c.) Try to avoid allowing pitchers to catch on a regular basis

 

 

Research shows that there are more (and possibly better) ways to recover from a start than to ice.  Encourage pitchers to experiment with their post throwing routines (including ice) to find the one that works the best for them.

 

For more great baseball coaching info check out our Cornerstone Elite membership

References:

 

Yeager, D.W. (2011). An alternative to ice: A more comprehensive method to post pitching recovery.  Retrieved from www.baseballstrengthcoaching.com.

 

ASMI position statement on youth pitching. (2012). Retrieved from http://www.asmi.org/asmiweb/position_statement.htm.

 

Lyman S, Fleisig GS, Andrews JR, Osinski ED (2002).  Effect of pitch type, pitch count, and pitching mechanics on risk of elbow and shoulder pain in youth baseball pitchers. The American Journal of Sports Medicine, 30, 463-468.

4 Responses so far.

  1. Mark Weber says:

    Post game arm care depends on what kind of pitcher you are. If you throw a lot of fastballs you may not need ice. If you throw a lot of breakingballs, you are going to need ice because the trauma to the elbow and shoulder will inflame those joints. If you don’t ice, you will have inflamation which will need care (getting blood to move in those joints) by stretching, massaging, tubing or whatever works for the individual.

    It also depends on how many pitches are thrown and whether the pitcher plays other positions, etc., etc.

    I agree that post game therapies are different for each situation and each arm. There are so many factors that go into arm care but there is no one magic formula. All you can do as a coach or trainer is get your player in-shape physically and mentally and let em play. Injuries happen. Soreness is part of sport but a good coach should be able to tell when a pitcher is ‘laboring’ or when a player is not being honest about his arm. A ‘tired arm’ should never be pushed. That is just ignorance. Always look for the elbow dropping below the shoulder and the pitches ‘running high and away’.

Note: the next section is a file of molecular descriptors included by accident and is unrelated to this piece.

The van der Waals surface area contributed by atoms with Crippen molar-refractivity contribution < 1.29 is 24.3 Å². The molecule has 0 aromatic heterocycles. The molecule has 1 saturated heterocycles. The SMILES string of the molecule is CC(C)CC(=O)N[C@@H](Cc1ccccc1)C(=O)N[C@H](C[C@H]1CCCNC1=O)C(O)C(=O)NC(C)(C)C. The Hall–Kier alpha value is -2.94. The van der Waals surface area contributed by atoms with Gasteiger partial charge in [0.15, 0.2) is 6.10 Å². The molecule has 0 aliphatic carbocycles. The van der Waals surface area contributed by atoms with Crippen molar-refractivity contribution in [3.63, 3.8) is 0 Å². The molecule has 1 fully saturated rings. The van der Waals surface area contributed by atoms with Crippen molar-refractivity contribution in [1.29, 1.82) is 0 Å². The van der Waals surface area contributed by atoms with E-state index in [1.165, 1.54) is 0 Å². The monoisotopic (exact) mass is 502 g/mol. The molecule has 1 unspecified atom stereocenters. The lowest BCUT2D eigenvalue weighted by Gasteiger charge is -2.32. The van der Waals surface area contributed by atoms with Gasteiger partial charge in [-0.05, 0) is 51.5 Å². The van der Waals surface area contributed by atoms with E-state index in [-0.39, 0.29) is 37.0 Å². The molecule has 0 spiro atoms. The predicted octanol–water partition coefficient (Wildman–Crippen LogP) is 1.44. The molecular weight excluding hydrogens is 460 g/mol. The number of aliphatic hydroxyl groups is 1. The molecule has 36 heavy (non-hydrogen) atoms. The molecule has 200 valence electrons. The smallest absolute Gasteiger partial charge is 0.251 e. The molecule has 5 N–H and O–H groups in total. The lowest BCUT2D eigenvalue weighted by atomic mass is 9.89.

These are indicators that its time to pull that pitcher and let his arm rest and recover.

    MW

    • admin says:

      Thank you for your comment. I am particularly interested in your comment about the difference between power pitchers and breaking ball pitchers. I am constantly looking for more research to expand my knowledge base. If you have an article or other material you could direct me to it would be greatly appreciated.

      Thanks again for reading and for your feedback.

  2. Gerry_C says:

    Here is an article I just read on how ice impedes recovery time http://drmirkin.com/fitness/why-ice-delays-recovery.html
    I’ve also recently read a few that suggest foam rolling and, or light band work to speed up recovery after pitching

  3. […] Our article on post pitcher recovery – This article includes whether a pitcher should ice or not, and different modalities for pitchers to reduce soreness, speed up recovery, and reduce injuries. […]